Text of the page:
Just not cricket

Today is 4th May, we are deep into spring. This year’s county cricket season is three weeks’ old and Derbyshire is already languishing at the bottom of their group. Despite Covid-19, despite the Big Bash League, despite the razzamatazz of the Indian Premier League*, cricket remains the quintessential game of the English summer. The gentle thwock of leather on willow, Panama hats shading quiet faces, home made egg sandwiches and endless mugs of tea from stout silver geysers at 4 o’clock.

As I write, hail stones rattle at the window while the howling wind snatches our new baby birds from the sky. But then, this is Buxton. More than that, this is Harpur Hill. Even within Buxton, Harpur Hill on the south side of the town is notorious for its climate. The snow line generally lies half way down the hill from my house into town.

I’ve lived here for twenty years. The weather is decisive. Many decide, quickly, that they hate it and they leave. Some, like me, revel in its force and infinite variety, even in its bleakness. We stay.

It is perhaps not surprising that in Buxton, cricket and climate occasionally collide.

The most famous occasion was almost exactly 46 years ago on June 2, 1975. On that Monday, a county championship match between Derbyshire and Lancashire was already half done. That fact is extraordinary enough. Today, it’s hard to imagine the titans of Old Trafford schlepping along the A6 to a small circular ground near Buxton town centre. When I read that Clive Lloyd scored a century for Lancashire on the Saturday and that one of the umpires was Dickie Bird, my mind begins to boggle.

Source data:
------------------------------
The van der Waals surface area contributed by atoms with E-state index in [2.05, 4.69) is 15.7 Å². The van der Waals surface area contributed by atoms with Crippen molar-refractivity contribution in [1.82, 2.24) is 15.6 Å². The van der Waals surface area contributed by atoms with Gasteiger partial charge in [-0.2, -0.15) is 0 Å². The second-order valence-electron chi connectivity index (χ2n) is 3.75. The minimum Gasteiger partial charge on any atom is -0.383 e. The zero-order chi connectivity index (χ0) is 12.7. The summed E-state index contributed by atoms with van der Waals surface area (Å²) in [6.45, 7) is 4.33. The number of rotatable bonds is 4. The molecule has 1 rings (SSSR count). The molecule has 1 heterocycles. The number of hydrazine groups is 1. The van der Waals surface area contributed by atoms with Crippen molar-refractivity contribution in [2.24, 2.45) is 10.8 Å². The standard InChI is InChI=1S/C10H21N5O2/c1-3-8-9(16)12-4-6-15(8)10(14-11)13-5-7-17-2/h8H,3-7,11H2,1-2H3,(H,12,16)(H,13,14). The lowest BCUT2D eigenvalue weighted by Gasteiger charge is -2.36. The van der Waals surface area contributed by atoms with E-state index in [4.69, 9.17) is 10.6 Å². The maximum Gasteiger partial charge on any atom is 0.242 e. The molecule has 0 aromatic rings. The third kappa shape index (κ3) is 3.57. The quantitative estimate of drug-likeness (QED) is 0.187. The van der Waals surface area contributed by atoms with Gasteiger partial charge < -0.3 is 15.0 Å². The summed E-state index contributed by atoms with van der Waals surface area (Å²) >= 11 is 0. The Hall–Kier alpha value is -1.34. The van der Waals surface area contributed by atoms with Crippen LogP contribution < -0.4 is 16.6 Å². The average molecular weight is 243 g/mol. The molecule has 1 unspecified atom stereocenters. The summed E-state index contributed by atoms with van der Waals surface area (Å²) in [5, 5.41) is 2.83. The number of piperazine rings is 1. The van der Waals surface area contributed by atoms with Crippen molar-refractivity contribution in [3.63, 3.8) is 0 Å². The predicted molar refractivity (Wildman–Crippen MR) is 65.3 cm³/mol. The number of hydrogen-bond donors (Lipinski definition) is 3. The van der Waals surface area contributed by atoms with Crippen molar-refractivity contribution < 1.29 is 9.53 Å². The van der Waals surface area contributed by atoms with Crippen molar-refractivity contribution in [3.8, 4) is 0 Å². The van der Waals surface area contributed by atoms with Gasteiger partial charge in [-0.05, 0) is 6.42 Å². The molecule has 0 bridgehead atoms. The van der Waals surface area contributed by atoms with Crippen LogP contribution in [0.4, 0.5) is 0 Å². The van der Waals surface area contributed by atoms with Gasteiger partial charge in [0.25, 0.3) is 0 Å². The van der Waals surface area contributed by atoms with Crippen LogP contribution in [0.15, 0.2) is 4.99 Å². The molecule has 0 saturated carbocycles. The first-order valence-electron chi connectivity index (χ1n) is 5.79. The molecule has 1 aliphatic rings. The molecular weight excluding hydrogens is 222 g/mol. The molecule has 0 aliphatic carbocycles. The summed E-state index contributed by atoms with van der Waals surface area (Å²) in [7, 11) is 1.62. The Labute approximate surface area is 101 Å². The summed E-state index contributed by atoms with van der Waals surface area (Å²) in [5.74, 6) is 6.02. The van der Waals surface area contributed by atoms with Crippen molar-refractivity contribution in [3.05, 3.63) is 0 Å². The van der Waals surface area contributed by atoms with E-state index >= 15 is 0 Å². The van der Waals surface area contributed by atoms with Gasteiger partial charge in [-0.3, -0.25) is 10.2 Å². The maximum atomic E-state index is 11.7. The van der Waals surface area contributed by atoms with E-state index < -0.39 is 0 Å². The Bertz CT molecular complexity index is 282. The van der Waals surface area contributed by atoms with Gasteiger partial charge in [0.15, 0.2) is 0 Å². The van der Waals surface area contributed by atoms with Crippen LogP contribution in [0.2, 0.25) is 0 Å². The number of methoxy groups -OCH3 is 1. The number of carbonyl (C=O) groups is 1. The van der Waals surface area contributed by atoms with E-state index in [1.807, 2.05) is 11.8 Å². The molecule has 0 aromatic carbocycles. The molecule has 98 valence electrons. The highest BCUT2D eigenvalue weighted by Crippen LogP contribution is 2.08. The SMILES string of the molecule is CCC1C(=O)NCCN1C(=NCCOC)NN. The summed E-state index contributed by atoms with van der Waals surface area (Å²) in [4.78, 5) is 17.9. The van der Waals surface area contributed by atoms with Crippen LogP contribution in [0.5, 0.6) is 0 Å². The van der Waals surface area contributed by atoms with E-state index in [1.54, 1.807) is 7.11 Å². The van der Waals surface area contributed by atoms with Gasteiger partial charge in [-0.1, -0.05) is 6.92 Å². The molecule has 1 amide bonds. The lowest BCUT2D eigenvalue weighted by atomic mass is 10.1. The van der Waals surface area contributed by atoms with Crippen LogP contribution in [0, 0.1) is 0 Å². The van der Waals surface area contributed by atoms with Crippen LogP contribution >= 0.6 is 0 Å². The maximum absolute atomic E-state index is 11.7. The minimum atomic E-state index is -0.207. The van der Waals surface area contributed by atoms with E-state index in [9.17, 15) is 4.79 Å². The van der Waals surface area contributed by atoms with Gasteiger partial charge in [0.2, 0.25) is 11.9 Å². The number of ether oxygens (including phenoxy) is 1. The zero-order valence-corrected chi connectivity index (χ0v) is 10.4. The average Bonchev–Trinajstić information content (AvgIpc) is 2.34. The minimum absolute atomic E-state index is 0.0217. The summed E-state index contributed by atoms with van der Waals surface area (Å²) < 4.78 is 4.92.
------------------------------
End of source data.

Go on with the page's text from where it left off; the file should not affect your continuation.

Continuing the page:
On the Monday morning, rain greeted the teams as they arrived to be overtaken rapidly by hail and finally snow.

Bird was unimpressed. “When I went out to inspect the wicket, the snow was level with the top of my boots. I’d never seen anything like it.”

All thoughts of cricket were abandoned. England and Derbyshire wicket-keeper, Bob Taylor, wandered into the adjacent crown green bowling club with a couple of team mates. But even that didn’t work. As soon as the bowls were thrown, they ploughed a furrow in the snow and ground to a halt.

The teams tried again on the Tuesday. This time, Dickie Bird judged the conditions to be suitable and announced that play could begin on time. “It were a lovely day,” he recalled. Derbyshire (chasing Lancashire’s first innings total of 477) was less than convinced. The pitch might have looked all right but frozen tundra lurked beneath a damp top layer. The ball became totally unpredictable and Lancashire destroyed the home side, dismissing them for 42 runs in the first innings and 87 in the second. The match was done and dusted by half past three.

That was to be the last snow of that summer, even in Buxton. A week later, the Daily Mail sent a reporter to the town to find that the temperature had soared from 2 to 24 degrees Celsius, with spectators stripped to the waist and basking in the sunshine.

*Our thoughts are with the IPL. Today the league has been suspended as several players test positive for Covid-19 and the pandemic rages out of control in India.

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